Background: Early risk-stratification in multiple sclerosis (MS) may impact treatment decisions. Current predictive models have identified that clinical and imaging characteristics of aggressive disease are associated with worse long-term outcomes. Serum biomarkers, neurofilament (sNfL) and glial fibrillary acidic protein (sGFAP), reflect subclinical disease activity through separate pathological processes and may contribute to predictive models of clinical and MRI outcomes. Methods: We conducted a retrospective analysis of the Comprehensive Longitudinal Investigation of Multiple Sclerosis at the Brigham and Women's Hospital (CLIMB study), where patients with multiple sclerosis are seen every 6 months and undergo Expanded Disability Status Scale (EDSS) assessment, have annual brain MRI scans where volumetric analysis is conducted to calculate T2-lesion volume (T2LV) and brain parenchymal fraction (BPF), and donate a yearly blood sample for subsequent analysis. We included patients with newly diagnosed relapsing-remitting MS and serum samples obtained at baseline visit and 1-year follow-up (both within 3 years of onset), and were assessed at 10-year follow-up. We measured sNfL and sGFAP by single molecule array at baseline visit and at 1-year follow-up. A predictive clinical model was developed using age, sex, Expanded Disability Status Scale (EDSS), pyramidal signs, relapse rate, and spinal cord lesions at first visit. The main outcome was odds of developing of secondary progressive (SP)MS at year 10. Secondary outcomes included 10-year EDSS, brain T2LV and BPF. We compared the goodness-of-fit of the predictive clinical model with and without sNfL and sGFAP at baseline and 1-year follow-up, for each outcome by area under the receiver operating characteristic curve (AUC) or R-squared. Results: A total 144 patients with median MS onset at age 37.4 years (interquartile range: 29.4–45.4), 64% female, were included. SPMS developed in 25 (17.4%) patients. The AUC for the predictive clinical model without biomarker data was 0.73, which improved to 0.77 when both sNfL and sGFAP were included in the model (P = 0.021). In this model, higher baseline sGFAP associated with developing SPMS (OR=3.3 [95%CI:1.1,10.6], P = 0.04). Adding 1-year follow-up biomarker levels further improved the model fit (AUC = 0.79) but this change was not statistically significant (P = 0.15). Adding baseline biomarker data also improved the R-squared of clinical models for 10-year EDSS from 0.24 to 0.28 (P = 0.032), while additional 1-year follow-up levels did not. Baseline sGFAP was associated with 10-year EDSS (ß=0.58 [95%CI:0.00,1.16], P = 0.05). For MRI outcomes, baseline biomarker levels improved R-squared for T2LV from 0.12 to 0.27 (P<0.001), and BPF from 0.15 to 0.20 (P = 0.042). Adding 1-year follow-up biomarker data further improved T2LV to 0.33 (P = 0.0065) and BPF to 0.23 (P = 0.048). Baseline sNfL was associated with T2LV (ß=0.34 [95%CI:0.21,0.48], P<0.001) and 1-year follow-up sNfL with BPF (ß=-2.53% [95%CI:-4.18,-0.89], P = 0.003). Conclusions: Early biomarker levels modestly improve predictive models containing clinical and MRI variables. Worse clinical outcomes, SPMS and EDSS, are associated with higher sGFAP levels and worse MRI outcomes, T2LV and BPF, are associated with higher sNfL levels. Prospective study implementing these predictive models into clinical practice are needed to determine if early biomarker levels meaningfully impact clinical practice.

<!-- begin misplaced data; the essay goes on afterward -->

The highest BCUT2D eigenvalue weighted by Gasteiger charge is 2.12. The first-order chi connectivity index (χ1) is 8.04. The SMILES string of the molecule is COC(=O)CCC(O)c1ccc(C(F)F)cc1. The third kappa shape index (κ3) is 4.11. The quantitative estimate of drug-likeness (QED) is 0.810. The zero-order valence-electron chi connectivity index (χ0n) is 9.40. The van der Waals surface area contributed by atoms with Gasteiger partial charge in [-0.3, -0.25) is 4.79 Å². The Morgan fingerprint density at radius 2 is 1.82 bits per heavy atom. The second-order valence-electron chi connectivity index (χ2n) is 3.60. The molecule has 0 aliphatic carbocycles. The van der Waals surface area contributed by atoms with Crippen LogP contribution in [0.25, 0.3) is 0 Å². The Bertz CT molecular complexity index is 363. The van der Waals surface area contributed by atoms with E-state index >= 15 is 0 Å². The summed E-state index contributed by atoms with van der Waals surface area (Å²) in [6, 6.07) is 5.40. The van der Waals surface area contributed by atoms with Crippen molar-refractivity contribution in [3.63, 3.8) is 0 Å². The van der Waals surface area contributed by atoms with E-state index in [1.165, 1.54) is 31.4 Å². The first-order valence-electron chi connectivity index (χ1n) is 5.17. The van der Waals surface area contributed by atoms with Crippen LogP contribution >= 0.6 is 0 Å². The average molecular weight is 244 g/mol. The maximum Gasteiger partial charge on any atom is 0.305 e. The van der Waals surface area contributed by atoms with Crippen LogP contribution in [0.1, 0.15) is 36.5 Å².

- Glial fibrillary acidic protein
- Multiple sclerosis
- Predictive models